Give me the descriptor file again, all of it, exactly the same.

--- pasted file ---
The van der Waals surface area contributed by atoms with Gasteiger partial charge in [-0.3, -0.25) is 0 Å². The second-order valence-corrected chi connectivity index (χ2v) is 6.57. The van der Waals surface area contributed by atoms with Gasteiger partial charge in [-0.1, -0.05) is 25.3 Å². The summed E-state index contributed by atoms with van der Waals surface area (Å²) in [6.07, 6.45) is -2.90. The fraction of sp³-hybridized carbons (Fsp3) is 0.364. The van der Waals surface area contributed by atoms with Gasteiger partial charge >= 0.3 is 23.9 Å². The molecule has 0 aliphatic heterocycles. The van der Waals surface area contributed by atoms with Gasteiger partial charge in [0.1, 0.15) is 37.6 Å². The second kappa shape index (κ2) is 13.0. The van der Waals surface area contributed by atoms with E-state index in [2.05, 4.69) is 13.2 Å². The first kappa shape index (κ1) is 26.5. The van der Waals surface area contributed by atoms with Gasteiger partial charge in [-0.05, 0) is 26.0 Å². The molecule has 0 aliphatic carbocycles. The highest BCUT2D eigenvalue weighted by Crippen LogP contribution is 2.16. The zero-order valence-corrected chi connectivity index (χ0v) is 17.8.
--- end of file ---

The van der Waals surface area contributed by atoms with Gasteiger partial charge in [-0.3, -0.25) is 0 Å². The second-order valence-corrected chi connectivity index (χ2v) is 6.57. The van der Waals surface area contributed by atoms with Gasteiger partial charge in [-0.1, -0.05) is 25.3 Å². The summed E-state index contributed by atoms with van der Waals surface area (Å²) in [6.07, 6.45) is -2.90. The fraction of sp³-hybridized carbons (Fsp3) is 0.364. The van der Waals surface area contributed by atoms with Gasteiger partial charge >= 0.3 is 23.9 Å². The molecule has 0 aliphatic heterocycles. The van der Waals surface area contributed by atoms with Gasteiger partial charge in [0.1, 0.15) is 37.6 Å². The second kappa shape index (κ2) is 13.0. The van der Waals surface area contributed by atoms with E-state index in [2.05, 4.69) is 13.2 Å². The first kappa shape index (κ1) is 26.5. The van der Waals surface area contributed by atoms with Gasteiger partial charge in [-0.05, 0) is 26.0 Å². The molecule has 0 aliphatic carbocycles. The highest BCUT2D eigenvalue weighted by Crippen LogP contribution is 2.16. The zero-order valence-corrected chi connectivity index (χ0v) is 17.8.